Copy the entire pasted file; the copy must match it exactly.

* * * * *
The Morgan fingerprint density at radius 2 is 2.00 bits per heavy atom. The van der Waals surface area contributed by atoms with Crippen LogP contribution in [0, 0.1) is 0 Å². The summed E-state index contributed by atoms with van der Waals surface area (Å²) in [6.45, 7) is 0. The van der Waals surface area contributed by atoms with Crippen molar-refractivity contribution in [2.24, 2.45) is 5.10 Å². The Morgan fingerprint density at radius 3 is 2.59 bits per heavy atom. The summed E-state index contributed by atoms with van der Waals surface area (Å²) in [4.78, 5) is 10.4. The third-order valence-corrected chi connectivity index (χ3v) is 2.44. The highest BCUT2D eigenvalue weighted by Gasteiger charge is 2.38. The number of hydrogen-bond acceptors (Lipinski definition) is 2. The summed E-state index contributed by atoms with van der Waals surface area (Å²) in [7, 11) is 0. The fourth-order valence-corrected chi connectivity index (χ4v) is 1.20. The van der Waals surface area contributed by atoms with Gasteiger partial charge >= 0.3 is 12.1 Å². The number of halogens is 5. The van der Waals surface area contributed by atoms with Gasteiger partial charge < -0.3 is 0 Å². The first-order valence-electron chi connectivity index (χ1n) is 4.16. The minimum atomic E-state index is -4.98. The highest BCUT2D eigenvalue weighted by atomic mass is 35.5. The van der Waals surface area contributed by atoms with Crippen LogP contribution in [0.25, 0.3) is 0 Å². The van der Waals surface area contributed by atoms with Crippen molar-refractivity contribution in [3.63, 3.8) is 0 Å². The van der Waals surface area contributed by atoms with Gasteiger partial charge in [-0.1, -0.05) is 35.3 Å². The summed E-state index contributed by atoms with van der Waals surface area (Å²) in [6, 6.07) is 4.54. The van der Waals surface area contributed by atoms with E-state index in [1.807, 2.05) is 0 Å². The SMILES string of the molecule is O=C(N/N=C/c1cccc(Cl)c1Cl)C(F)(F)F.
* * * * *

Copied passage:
The Morgan fingerprint density at radius 2 is 2.00 bits per heavy atom. The van der Waals surface area contributed by atoms with Crippen LogP contribution in [0, 0.1) is 0 Å². The summed E-state index contributed by atoms with van der Waals surface area (Å²) in [6.45, 7) is 0. The van der Waals surface area contributed by atoms with Crippen molar-refractivity contribution in [2.24, 2.45) is 5.10 Å². The Morgan fingerprint density at radius 3 is 2.59 bits per heavy atom. The summed E-state index contributed by atoms with van der Waals surface area (Å²) in [4.78, 5) is 10.4. The third-order valence-corrected chi connectivity index (χ3v) is 2.44. The highest BCUT2D eigenvalue weighted by Gasteiger charge is 2.38. The number of hydrogen-bond acceptors (Lipinski definition) is 2. The summed E-state index contributed by atoms with van der Waals surface area (Å²) in [7, 11) is 0. The fourth-order valence-corrected chi connectivity index (χ4v) is 1.20. The van der Waals surface area contributed by atoms with Gasteiger partial charge >= 0.3 is 12.1 Å². The number of halogens is 5. The van der Waals surface area contributed by atoms with Gasteiger partial charge < -0.3 is 0 Å². The first-order valence-electron chi connectivity index (χ1n) is 4.16. The minimum atomic E-state index is -4.98. The highest BCUT2D eigenvalue weighted by atomic mass is 35.5. The van der Waals surface area contributed by atoms with Crippen LogP contribution in [0.25, 0.3) is 0 Å². The van der Waals surface area contributed by atoms with Crippen molar-refractivity contribution in [3.63, 3.8) is 0 Å². The van der Waals surface area contributed by atoms with Gasteiger partial charge in [-0.1, -0.05) is 35.3 Å². The summed E-state index contributed by atoms with van der Waals surface area (Å²) in [6, 6.07) is 4.54. The van der Waals surface area contributed by atoms with E-state index in [1.807, 2.05) is 0 Å². The SMILES string of the molecule is O=C(N/N=C/c1cccc(Cl)c1Cl)C(F)(F)F.